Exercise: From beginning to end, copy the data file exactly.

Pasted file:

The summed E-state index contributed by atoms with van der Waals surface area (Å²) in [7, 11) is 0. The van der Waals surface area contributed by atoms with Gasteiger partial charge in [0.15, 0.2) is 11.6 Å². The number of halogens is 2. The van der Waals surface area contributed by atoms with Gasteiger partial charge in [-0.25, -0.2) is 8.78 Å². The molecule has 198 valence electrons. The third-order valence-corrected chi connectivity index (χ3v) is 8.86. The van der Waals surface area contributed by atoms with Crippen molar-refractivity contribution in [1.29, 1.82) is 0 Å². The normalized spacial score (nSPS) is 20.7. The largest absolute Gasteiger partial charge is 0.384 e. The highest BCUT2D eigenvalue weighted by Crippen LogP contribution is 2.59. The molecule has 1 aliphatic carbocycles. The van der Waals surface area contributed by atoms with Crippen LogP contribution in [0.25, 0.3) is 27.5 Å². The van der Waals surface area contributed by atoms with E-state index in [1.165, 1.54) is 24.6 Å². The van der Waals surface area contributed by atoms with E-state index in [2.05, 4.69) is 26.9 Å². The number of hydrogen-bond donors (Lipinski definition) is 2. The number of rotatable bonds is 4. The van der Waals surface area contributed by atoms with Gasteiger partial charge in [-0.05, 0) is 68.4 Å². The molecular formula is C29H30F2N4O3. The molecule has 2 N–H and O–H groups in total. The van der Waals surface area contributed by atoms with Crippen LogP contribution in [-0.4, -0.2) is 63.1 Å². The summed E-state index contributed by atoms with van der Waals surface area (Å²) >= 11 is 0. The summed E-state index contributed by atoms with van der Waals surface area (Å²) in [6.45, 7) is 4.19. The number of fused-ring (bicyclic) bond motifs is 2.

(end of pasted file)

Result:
The summed E-state index contributed by atoms with van der Waals surface area (Å²) in [7, 11) is 0. The van der Waals surface area contributed by atoms with Gasteiger partial charge in [0.15, 0.2) is 11.6 Å². The number of halogens is 2. The van der Waals surface area contributed by atoms with Gasteiger partial charge in [-0.25, -0.2) is 8.78 Å². The molecule has 198 valence electrons. The third-order valence-corrected chi connectivity index (χ3v) is 8.86. The van der Waals surface area contributed by atoms with Crippen molar-refractivity contribution in [1.29, 1.82) is 0 Å². The normalized spacial score (nSPS) is 20.7. The largest absolute Gasteiger partial charge is 0.384 e. The highest BCUT2D eigenvalue weighted by Crippen LogP contribution is 2.59. The molecule has 1 aliphatic carbocycles. The van der Waals surface area contributed by atoms with Crippen LogP contribution in [0.25, 0.3) is 27.5 Å². The van der Waals surface area contributed by atoms with E-state index in [1.165, 1.54) is 24.6 Å². The van der Waals surface area contributed by atoms with E-state index in [2.05, 4.69) is 26.9 Å². The number of hydrogen-bond donors (Lipinski definition) is 2. The number of rotatable bonds is 4. The van der Waals surface area contributed by atoms with Gasteiger partial charge in [-0.05, 0) is 68.4 Å². The molecular formula is C29H30F2N4O3. The molecule has 2 N–H and O–H groups in total. The van der Waals surface area contributed by atoms with Crippen LogP contribution in [-0.4, -0.2) is 63.1 Å². The summed E-state index contributed by atoms with van der Waals surface area (Å²) >= 11 is 0. The summed E-state index contributed by atoms with van der Waals surface area (Å²) in [6.45, 7) is 4.19. The number of fused-ring (bicyclic) bond motifs is 2.